Work environment, people.
The work environment has by far been one of my most pleasant ones I have experienced. All the analysts at PRS are extremely approachable and eager to answer any questions that the interns may have.
They make sure that all the interns have work to engage in and that no one is sitting idle. There was a continuous dialogue with whichever analyst I was working with, and they made a real effort to follow up and discuss about the work that we were assigned to.
A huge LCD television was perched at one end of the floor and all Parliamentary proceedings are broadcasted there, whenever they are taking place. This generated a nice air of camaraderie and elicited good natured criticism of our country’s leaders.
The interns, along with the rest of the office were also provided with tea/coffee twice a day in big customised PRS mugs.
The best things and the bad things.
There were a lot of good things that interning at PRS offered me, which I enumerate as follows:
First and foremost, the nature of work. It was engaging and very stimulating. Going against the common idea that a policy/research organisation is not the preferred kind of internship at the end of the fourth year, I would say that doing it at the end leg of college actually gave me a lot more perspective into the kind of work policy research entails. I definitely would not have learnt the same way had I interned here in the earlier years of college, though it is recommendable highly, even then.
PRS not being a purely legal organisation, I got to meet interns from a variety of fields, other than law, and had great conversations from very different points of view.
I also got to participate in the training sessions held for the LAMP fellowship members, since it concurred with my internship period. This included basic classes in economics, parliamentary proceedings etc., an interactive session with Mr. Shashi Tharoor and a guided tour of the Parliament of India.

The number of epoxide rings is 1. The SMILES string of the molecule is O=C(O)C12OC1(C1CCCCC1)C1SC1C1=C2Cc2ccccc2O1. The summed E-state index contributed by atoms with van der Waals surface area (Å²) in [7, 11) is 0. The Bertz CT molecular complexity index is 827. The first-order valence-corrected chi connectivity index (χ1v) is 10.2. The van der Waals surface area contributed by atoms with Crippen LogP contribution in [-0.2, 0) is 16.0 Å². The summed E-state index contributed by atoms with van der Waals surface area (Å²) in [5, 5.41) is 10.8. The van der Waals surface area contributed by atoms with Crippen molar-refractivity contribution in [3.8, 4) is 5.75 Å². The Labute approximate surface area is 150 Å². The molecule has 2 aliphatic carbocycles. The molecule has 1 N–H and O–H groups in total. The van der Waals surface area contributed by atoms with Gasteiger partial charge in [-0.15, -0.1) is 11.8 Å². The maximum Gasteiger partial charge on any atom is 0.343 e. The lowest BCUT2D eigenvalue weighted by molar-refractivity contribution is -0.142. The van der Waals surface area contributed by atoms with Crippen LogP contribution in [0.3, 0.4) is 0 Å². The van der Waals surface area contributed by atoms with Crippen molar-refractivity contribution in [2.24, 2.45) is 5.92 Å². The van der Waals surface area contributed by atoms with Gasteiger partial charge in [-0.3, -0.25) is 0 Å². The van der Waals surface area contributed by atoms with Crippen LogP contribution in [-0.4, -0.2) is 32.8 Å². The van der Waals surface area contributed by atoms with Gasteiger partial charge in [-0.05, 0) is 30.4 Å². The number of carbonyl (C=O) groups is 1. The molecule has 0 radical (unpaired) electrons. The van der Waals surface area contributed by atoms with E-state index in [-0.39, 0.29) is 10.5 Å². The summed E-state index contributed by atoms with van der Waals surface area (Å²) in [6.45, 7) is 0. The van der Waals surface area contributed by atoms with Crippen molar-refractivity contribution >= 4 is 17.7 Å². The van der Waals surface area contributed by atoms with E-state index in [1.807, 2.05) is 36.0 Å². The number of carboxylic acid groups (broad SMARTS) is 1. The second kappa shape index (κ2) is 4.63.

On the last day of the internship, the interns are asked to fill in a feedback form about the experience. This, I think is a great step by the organisation, and demonstrates their seriousness about the internship programme.
There really was no bad experience here, however, just like any other internship, the effort to work has to come from within. One could stick strictly to just the individual project throughout and have a relatively easy workload; or one can also choose to take on more work, and put in extra effort into finishing them, learning more at the same time.
The one difficult thing was finding conveyance after work. Autorickshaws are very scarce at that time of the day and the nearest metro stations (Mandi House/ Pragati Maidan) were also at a bit of a distance.
Accommodation etc. What did you to do chill in and around the office and the place of stay?
I was staying at the Centenary Hostel for Working Women (CHWW) YWCA of Delhi, at Ashoka Road (phone: 01123744807). It was a safe place with decent food.
However, for shorter durations, like mine, they give only the guest rooms, which, though are more comfortable than the regular rooms, are far too expensive. (The regular rooms are priced at 10,000/- p.m. while the guest rooms are 15,000/- p.m.).
The area around the PRS office did not have any places to really chill, per se, though Connaught Place was close by, and post work I would sometimes just roam there and get a milkshake from Keventer’s.
Primarily, the interns take breaks at these small shops right across the road, for all kinds of juices and cigarettes.
You also get nice maggi and omelette-toast there. A guy selling great momos comes there in the evenings too. Further down the road, there is a place called Lal Dhaba which has some amazing parathas at really cheap prices, this was the interns’ place of choice for lunch.
No stipend. Though, at risk of sounding cheesy, the amount I learnt here was really priceless.